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AWS re:Invent 2016, The Short Version

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Josh Padnick

DEC 5, 2016 | 7 min read

Werner Vogels, CTO of Amazon.com reviewing the 40+ new services. PHOTO SOURCE: @AWSreInvent

Amazon’s annual conference on AWS, re:Invent, just ended last Friday, and the sheer number of new services and features they announced is a little overwhelming. I think the total tally comes to over 40, and that’s just too much to keep in your head.So for myself and my colleagues who want to know “what did they announce and should we change anything?”, here’s my as-briefly-as-possible summary of the new hotness and why they matter. It’s roughly ordered starting with the most personally exciting to me.

Amazon Athena: Query Data Stored in S3 Using SQLThis was one of the most exciting new service announcements. Say you have data sitting in S3, such as JSON, CSV, a log file with custom delimiters, or common columnar storage formats used in Hadoop (e.g. Apache ORC). Athena lets you turn an S3 object into a “table” and query it using standard SQL! You can use the AWS Console or even an off-the-shelf SQL client to run your query. You can visualize your data using Amazon QuickSight.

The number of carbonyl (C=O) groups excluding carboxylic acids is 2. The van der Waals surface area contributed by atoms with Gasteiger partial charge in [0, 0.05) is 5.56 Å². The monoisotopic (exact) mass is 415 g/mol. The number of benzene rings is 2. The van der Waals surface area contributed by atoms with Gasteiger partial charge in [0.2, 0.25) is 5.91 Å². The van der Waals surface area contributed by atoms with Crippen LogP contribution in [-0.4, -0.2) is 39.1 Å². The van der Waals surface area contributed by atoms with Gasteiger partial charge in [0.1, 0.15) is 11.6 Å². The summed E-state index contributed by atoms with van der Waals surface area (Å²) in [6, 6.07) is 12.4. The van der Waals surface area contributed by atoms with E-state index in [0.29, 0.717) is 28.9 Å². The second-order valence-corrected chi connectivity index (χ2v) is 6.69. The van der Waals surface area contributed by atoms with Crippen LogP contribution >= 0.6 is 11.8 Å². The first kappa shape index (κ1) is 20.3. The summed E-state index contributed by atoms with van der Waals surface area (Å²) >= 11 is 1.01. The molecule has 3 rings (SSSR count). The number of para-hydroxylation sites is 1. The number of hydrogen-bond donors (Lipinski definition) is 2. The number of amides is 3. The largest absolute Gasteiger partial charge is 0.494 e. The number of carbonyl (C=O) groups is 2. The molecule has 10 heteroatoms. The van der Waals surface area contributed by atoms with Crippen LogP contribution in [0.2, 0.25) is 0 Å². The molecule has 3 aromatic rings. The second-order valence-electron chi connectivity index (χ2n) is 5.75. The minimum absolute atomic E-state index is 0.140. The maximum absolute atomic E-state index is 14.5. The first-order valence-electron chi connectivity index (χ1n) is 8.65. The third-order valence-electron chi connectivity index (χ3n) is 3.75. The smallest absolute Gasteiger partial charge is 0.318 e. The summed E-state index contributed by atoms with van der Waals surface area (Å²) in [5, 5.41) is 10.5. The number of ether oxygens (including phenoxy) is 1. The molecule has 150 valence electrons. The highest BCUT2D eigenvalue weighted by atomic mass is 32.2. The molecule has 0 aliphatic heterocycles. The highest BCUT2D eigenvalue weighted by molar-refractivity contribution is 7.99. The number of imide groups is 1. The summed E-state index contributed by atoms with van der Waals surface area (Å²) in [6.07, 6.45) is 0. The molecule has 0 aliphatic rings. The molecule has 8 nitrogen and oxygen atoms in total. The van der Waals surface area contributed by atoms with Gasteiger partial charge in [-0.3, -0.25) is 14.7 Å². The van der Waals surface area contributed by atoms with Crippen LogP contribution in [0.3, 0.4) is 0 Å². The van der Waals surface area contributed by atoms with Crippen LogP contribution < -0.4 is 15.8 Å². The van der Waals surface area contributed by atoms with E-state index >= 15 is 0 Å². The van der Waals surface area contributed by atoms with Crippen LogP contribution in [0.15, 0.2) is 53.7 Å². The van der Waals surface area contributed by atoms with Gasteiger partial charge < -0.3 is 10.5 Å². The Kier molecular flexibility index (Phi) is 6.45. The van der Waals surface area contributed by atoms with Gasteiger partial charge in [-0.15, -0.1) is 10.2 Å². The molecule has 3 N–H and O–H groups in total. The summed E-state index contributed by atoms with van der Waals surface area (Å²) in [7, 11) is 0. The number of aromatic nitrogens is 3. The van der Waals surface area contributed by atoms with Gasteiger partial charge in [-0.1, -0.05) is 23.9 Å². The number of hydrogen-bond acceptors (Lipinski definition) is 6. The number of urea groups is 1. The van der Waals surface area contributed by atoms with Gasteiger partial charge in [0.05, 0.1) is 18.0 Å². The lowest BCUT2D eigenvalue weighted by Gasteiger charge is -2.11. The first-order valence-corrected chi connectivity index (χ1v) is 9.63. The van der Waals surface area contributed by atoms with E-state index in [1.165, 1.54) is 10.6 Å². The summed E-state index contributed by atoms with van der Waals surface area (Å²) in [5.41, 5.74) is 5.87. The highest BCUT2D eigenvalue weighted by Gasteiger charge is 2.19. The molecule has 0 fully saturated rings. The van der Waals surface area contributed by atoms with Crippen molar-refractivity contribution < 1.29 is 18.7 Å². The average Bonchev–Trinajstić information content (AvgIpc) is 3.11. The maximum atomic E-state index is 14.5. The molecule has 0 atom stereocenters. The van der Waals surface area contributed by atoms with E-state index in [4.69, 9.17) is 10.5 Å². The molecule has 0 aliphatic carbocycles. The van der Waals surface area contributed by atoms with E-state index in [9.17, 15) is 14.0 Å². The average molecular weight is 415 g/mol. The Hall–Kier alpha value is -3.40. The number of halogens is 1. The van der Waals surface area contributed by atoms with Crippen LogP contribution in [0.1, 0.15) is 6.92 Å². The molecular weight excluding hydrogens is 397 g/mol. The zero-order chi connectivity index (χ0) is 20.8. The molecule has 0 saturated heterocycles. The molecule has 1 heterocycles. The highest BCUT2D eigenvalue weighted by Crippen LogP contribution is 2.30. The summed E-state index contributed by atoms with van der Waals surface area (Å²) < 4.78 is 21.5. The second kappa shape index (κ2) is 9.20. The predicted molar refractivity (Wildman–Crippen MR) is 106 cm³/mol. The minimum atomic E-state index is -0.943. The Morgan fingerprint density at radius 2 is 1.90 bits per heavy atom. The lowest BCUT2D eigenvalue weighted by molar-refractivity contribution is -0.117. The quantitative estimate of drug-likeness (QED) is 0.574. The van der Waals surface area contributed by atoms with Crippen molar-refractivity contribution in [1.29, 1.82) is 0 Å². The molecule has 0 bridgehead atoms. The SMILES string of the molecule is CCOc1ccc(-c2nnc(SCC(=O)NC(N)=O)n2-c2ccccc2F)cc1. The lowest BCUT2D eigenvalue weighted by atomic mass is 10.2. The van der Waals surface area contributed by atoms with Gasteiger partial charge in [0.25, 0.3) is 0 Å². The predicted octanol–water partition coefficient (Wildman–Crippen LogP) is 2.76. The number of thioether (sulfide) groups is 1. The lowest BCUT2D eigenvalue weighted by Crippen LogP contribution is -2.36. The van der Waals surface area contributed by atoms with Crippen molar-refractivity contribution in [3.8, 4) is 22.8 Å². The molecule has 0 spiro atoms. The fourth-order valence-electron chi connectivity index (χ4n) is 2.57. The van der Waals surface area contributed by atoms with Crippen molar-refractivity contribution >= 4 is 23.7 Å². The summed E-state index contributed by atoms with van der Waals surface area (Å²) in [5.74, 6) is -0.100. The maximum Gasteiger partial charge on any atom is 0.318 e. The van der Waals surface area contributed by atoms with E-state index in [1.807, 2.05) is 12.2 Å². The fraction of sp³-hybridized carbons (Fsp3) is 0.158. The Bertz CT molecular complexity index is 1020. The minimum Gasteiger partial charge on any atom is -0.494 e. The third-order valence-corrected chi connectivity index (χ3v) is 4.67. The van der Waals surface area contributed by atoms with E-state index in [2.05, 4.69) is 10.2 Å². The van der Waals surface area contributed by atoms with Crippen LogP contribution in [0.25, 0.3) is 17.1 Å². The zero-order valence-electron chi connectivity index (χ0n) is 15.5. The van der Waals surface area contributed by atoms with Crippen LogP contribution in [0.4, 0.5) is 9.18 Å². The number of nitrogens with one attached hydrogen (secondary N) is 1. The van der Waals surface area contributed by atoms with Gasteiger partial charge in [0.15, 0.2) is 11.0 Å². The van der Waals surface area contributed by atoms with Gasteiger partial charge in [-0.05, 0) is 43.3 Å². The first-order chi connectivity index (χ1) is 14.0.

AWS Aurora is Now Postgres-CompatibleAWS Aurora now has a preview mode of Postgres compatibility and implements all Postgres 9.6.1 features with Stored Procedure support coming soon. Because it’s “cloud-native” it can use S3 for backup automatically, and it’s twice as performant as non-Aurora Postgres (in terms of transactions per second it can handle).AWS SnowMobile & AWS SnowBall UpdatesUse a physical device to efficiently migrate data from your data center to AWS’s. Or if you’re really overloaded with data (at the exabyte scale), load it into a big rig truck that physically drives to the AWS data center. Crazy.

Amazon Lex: Build Your Own ChatBot or VoiceBotAnyone who’s familiar with the Amazon Echo has come to love the easy voice interactions with Alexa. Well, Amazon’s taken the underlying technology that converts voice to text, extracts semantic concepts from a statement, and infers intent, and is offering it all as an AWS Service. Practically, this is perfect for building a ChatBot for VoiceBot, and you can plug in Lambda functions to take action at any point!Amazon Rekognition: Object and Scene Detection in ImagesGive Rekognition an image and it returns probability estimates of objects and scenery that are likely depicted. It’s really slick and really impressive. You can even detect faces, gender, sentiment, and other human traits.Amazon Polly: Convert Text to SpeechMore Amazon Echo tech. Convert text into spoken speech which you can download as an MP3 file.